for task completion allows for improved decision-making skills. Nine is more flexible about changes in routine, but still seeks organization and planning. Having a calendar in their room so they can plan ahead and look forward to events with friends, vacations is something Nine might enjoy. Nine’s increased perseverance in accomplishing tasks and doing things “right,” often leads to somatic complaints when a task proves too challenging. For example, if Nine is struggling with practicing an instrument or sport, she may complain of physical aches and pains in an effort to avoid feelings of failure. Complaints of physical symptoms should not be taken lightly or ignored, as it is often a clue that the child’s is experiencing an emotional response to the task. You can help Nine by consistently encouraging their efforts to try new things and master tasks. Work to not praise the results but rather the efforts made to get there. Nine may also relieve tensions by fidgeting: twisting hair, biting nails, picking at nail beds, pursing lips, or biting tongue. Parents often see their Nine frequently demonstrating these anxious behaviors and/or frantically worrying. This can feel distressing for a parent as Nine pulls away from the adult caregivers in favor of peer support. However, it is typical at this stage of Nine’s childhood to be balancing between pulling inward and outwardly expressing their emotions, and it may be helpful to remember that this developmental period is fleeting and typically passes with time. Support and maintenance of your relationship with them is important. Remember, just being with them, beside them, present in their space can be the door to dialogue starting.
Nine’s body is growing too. Nine may develop concerns for their body image and eating habits around this time as they become more aware of their body and puberty approaches. Encouraging healthy eating and exercise as a part of taking care of themselves, helps them to develop these concrete skills now. Nine can mark the beginning stages of puberty, which can cause hormonal swings to their mood and behavior. It is not uncommon for Nine to begin menstruation. It is common for Nine to seek out information regarding sexuality and sex from books, the media, and same-sex peers. Parents this is your opening to talk about sex and expectations of ways to ensure body safety, including what to do if someone has touched them inappropriately. Nine is seeking information to better understand their changing body and hormonal changes they are experiencing. So take this time and TALK to them. Nine will remain self-conscious about exposing their bodies, and will have a desire for more privacy at this time- encourage prosocial ways to ask for this privacy.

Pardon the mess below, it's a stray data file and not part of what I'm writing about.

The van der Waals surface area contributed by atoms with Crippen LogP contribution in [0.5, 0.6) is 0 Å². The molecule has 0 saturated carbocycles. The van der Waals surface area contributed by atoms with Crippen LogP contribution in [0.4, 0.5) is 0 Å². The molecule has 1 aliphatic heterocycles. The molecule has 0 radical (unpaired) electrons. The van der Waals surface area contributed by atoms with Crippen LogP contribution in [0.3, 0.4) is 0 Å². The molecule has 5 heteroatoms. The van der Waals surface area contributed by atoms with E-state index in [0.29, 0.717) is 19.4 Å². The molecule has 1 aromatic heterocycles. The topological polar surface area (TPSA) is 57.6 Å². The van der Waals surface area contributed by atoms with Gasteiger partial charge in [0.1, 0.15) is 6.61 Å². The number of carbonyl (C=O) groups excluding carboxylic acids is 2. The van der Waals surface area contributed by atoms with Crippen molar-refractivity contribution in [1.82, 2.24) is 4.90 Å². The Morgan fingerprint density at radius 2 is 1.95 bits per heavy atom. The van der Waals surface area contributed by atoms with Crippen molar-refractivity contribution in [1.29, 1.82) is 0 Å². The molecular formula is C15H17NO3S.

Nine is better coordinated and more willing to push their physical limits than in years prior. Nine shows a greater interest in performing and mastering fine motor skills; such as writing in cursive, copying words from the board at school, cutting, drawing, painting, making jewelry, or building models. Active play is crucial for Nine. Their body is growing rapidly and gaining muscle tone. Active play includes: bike-riding, climbing, swimming, jumping rope, running games like “tag,” and roughhousing. Rough-and-tumble play is beneficial to Nine’s overall physical development, as well as the child’s emotional regulation and social interactions. Nine’s active or roughhousing play can benefit from parental guidance, rather than suppression of that type of play. For example “Make sure you are listening to the other, for signs you have gone to far, like the word ‘stop’ or ‘no’, so you can show respect toward your friend.” Nine is a good time to introduce team sports, as the organization of the game can allow Nine to participate and also satisfy their needs for competition and mastery. Nine’s interest in sports will vary, usually heavily weighed by peer participation. Allowing Nine to participate in active play will help them understand what their bodies are capable of, supporting the development of a positive body image. Nine is forgiving, and cares deeply about feeling connected to the people in their life. It is hard for parents when Nine begins to pull away in favor of more independence and stronger peer relationships. It is important for parents and caregivers to remember that all relationships have occasional episodes of falling-out but focusing on the rupture is not nearly important as focusing on the repair. Nine is likely to respond positively to efforts for relationship repairs, but it is not very likely that they will initiate it on their own. Nine needs as much parental support and connection as they did in years past, even if they don’t show it as often. Nine is the start toward launching themselves to tween-dom. Parents can help them to recognize their strengths and develop skills in their challenging areas. Nine is really looking at their parents to be role models as they figure out this more “real” world they are entering. Enjoy NINE!
Adapted from D. Ray (2016).
It's Time for Nine pdf here
Challenges of Nine pdf here